We went to a place w/ huge rocks & while turning around, vic 3 got stuck. We pulled it out (Mansfield & I). We finally made it to the insert & on the way back, the mine roller disconnected. We stacked 2 tires (one fell off earlier) & re-hooked it up. By about 0000 we made it back. Then at 0030, we got called for QRF.9

We took 1 less vic & the 6x got stuck at the same spot… We hooked up the chain & after maybe 20 tugs & lots of mud, we pulled it out. When we were 1700m out from the pick up site, the mine roller broke completely. 2 vics went ahead to get the casualty while we hauled 3 wheels & a 1000 lb piece out from under the MRAP. 

After 2 hours or more, we hooked the chain to the trunk of our MRAP to the mine roller, and we drove it back agonizingly slow. Surprisingly, we didn’t get stuck on the way back. We made it back by about 0600.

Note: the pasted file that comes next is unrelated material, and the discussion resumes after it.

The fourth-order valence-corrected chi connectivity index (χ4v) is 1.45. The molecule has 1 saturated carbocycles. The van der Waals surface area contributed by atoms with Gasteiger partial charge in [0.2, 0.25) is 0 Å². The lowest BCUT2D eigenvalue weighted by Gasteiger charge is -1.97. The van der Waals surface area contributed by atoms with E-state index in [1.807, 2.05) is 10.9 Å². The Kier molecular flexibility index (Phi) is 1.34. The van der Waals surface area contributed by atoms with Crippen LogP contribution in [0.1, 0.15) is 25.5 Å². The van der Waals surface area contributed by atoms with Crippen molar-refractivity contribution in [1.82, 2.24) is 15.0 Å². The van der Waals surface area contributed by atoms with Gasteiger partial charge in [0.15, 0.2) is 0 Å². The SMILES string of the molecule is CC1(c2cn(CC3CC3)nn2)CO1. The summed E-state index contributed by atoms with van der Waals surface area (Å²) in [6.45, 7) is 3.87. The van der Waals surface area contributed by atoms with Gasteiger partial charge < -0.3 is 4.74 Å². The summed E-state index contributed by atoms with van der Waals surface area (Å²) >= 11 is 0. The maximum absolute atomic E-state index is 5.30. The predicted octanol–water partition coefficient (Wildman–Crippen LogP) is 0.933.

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Wednesday, November 30, 2011 | Time: 1753

The op10 was alright. We punched out at 2300 & didn’t arrive at the town until 0800. When we set up at the town, we set up our SBF11 15 meters from an IED. It was planted in the rocks in a hide. It was only about 3 lbs but definitely would have taken a leg or two.

Oh yeah, before we left, I prayed Psalm 91 over everyone.

After about 1500 we went to a different town. At 1644 we took contact to the north from an adjacent town. Warwick 212 took a casualty, just a skimmed round to the neck thank God. 

We stayed on the hill overlooking the second town & it started to get cold at 0300. We woke up, & by 0400 left for the 3rd town. By about 0830 we were in position & started taking contact from the mountains to the south. Lundy took my spot in the turret because the snipers in the 7-ton13 spotted snipers in the hills.